“I was happy with the service – Yes, No ” or “I found what I was looking for – Yes, No” and such. Leave no scope for neutrality. Try and understand where you failed to delight them based on this follow up and make sure you let them know that the issue has been looked into.
2. Passives only associate with you so long as your brand meets their requirement. Be it the price range or the service or even the proximity – passives are most definitely going to switch to another brand the moment they realize that there is something that suits their needs better. The only way to tackle this is by exceeding their expectations and convincing them that they deserve a superior experience every single time. Put your best foot forward and these customers will keep coming back to you for more.
3. Customer Loyalty and passives will never go hand in hand. You have to make sure they understand that they matter to you. Make sure you get in touch with passives to understand why they were not a 100% satisfied. This does not mean that you pester them with calls incessantly and drive them to becoming detractors. Send a nice email requesting more specific insights into their experience and give them a reason to come back. This way they might just return and be delighted this time around.
It also pays to realise that Passives don’t always mean to leave a futile feedback. They simply cannot bring themselves to give an honest feedback. So here are a few more tips to turn those passives into active, brand enthusiasts.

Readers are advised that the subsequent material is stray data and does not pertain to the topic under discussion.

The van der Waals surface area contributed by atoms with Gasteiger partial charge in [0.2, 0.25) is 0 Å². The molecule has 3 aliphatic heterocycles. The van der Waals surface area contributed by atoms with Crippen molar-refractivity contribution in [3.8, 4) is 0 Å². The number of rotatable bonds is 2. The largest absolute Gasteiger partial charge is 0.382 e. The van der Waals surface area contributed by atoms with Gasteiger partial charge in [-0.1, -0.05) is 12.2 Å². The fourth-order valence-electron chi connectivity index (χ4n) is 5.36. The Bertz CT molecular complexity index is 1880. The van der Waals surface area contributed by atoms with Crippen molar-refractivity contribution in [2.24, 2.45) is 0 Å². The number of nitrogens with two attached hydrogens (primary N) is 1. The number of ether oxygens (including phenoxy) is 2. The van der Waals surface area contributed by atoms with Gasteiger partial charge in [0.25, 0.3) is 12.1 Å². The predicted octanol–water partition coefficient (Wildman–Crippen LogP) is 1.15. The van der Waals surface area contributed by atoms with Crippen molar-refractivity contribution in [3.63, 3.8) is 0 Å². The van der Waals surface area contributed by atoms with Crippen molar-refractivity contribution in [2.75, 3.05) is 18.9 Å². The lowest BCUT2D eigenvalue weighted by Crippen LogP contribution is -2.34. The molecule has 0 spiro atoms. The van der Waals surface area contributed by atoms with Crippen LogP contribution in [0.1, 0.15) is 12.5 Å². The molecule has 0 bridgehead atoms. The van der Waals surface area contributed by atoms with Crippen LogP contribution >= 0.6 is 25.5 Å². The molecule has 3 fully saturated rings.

– Pointing out the benefits of your brand, during a follow-up call, will help them be aware of it and in a way also reorient their perception. This has to be done delicately though. Bring them to talk about their experience and let the conversation organically turn in a direction which allows for a more candid discussion of their experience. Pick up on aspects they mention and ask questions that will inspire thoughtful responses. This could also help them understand exactly how they feel about your brand.
– Cash in on the positives and incentivize when passives show you signs that they might reconsider visiting you again. Take the time to also include tips on how best to use your product or offer a free service or a coupon that could show them that your intentions aren’t just monetary. Don’t be complacent with status quo – always aspire to understand your customers better than they understand themselves. More often than not, passives have just not bothered to assess the pros and cons themselves and that’s why they give a highly safe, neutral rating.
With this post, we aim to break the myth that passives are to be ignored and that they don’t really affect a brand’s success. It is true that the Net Promoter Score does not concern itself with the passives, but your business deserves to entice these customers just as much as the detractors. Turn your eyes to the black sheep because hardly anyone is looking in that direction!
“Net Promoter, Net Promoter System, Net Promoter Score, NPS and the NPS-related emoticons are registered trademarks of Bain & Company, Inc., Fred Reichheld and Satmetrix Systems, Inc.“